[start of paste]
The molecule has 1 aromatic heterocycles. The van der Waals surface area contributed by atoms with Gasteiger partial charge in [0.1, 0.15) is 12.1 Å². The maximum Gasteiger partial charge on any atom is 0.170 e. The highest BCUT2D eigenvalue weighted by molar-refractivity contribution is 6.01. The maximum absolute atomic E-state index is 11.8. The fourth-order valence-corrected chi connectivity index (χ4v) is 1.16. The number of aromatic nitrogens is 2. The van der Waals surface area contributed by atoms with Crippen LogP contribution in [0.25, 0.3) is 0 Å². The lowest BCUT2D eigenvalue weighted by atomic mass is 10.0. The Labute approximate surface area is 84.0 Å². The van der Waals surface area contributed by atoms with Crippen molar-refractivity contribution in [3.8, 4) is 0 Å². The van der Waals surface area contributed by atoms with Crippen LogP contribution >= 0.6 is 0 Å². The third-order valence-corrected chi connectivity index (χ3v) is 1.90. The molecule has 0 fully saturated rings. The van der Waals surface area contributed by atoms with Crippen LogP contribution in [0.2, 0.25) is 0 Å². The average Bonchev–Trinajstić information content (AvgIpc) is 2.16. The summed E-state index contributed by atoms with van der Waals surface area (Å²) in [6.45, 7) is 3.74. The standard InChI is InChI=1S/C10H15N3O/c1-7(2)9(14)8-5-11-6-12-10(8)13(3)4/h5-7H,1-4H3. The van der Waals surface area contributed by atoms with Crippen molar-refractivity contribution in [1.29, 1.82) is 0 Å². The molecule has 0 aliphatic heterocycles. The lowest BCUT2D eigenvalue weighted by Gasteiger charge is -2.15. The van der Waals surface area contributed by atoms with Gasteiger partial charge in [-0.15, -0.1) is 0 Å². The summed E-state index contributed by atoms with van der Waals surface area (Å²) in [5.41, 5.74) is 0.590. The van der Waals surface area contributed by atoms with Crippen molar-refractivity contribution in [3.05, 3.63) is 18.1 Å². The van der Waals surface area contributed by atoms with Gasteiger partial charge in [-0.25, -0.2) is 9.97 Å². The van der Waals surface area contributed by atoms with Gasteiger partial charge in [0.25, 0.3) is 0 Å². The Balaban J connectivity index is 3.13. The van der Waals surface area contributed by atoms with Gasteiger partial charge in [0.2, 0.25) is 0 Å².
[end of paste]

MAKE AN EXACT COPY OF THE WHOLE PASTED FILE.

The molecule has 1 aromatic heterocycles. The van der Waals surface area contributed by atoms with Gasteiger partial charge in [0.1, 0.15) is 12.1 Å². The maximum Gasteiger partial charge on any atom is 0.170 e. The highest BCUT2D eigenvalue weighted by molar-refractivity contribution is 6.01. The maximum absolute atomic E-state index is 11.8. The fourth-order valence-corrected chi connectivity index (χ4v) is 1.16. The number of aromatic nitrogens is 2. The van der Waals surface area contributed by atoms with Crippen LogP contribution in [0.25, 0.3) is 0 Å². The lowest BCUT2D eigenvalue weighted by atomic mass is 10.0. The Labute approximate surface area is 84.0 Å². The van der Waals surface area contributed by atoms with Crippen molar-refractivity contribution in [3.8, 4) is 0 Å². The van der Waals surface area contributed by atoms with Crippen LogP contribution >= 0.6 is 0 Å². The third-order valence-corrected chi connectivity index (χ3v) is 1.90. The molecule has 0 fully saturated rings. The van der Waals surface area contributed by atoms with Crippen LogP contribution in [0.2, 0.25) is 0 Å². The average Bonchev–Trinajstić information content (AvgIpc) is 2.16. The summed E-state index contributed by atoms with van der Waals surface area (Å²) in [6.45, 7) is 3.74. The standard InChI is InChI=1S/C10H15N3O/c1-7(2)9(14)8-5-11-6-12-10(8)13(3)4/h5-7H,1-4H3. The van der Waals surface area contributed by atoms with Crippen molar-refractivity contribution in [1.29, 1.82) is 0 Å². The molecule has 0 aliphatic heterocycles. The lowest BCUT2D eigenvalue weighted by Gasteiger charge is -2.15. The van der Waals surface area contributed by atoms with Gasteiger partial charge in [-0.15, -0.1) is 0 Å². The summed E-state index contributed by atoms with van der Waals surface area (Å²) in [5.41, 5.74) is 0.590. The van der Waals surface area contributed by atoms with Crippen molar-refractivity contribution in [3.05, 3.63) is 18.1 Å². The van der Waals surface area contributed by atoms with Gasteiger partial charge in [-0.25, -0.2) is 9.97 Å². The van der Waals surface area contributed by atoms with Gasteiger partial charge in [0.25, 0.3) is 0 Å². The Balaban J connectivity index is 3.13. The van der Waals surface area contributed by atoms with Gasteiger partial charge in [0.2, 0.25) is 0 Å².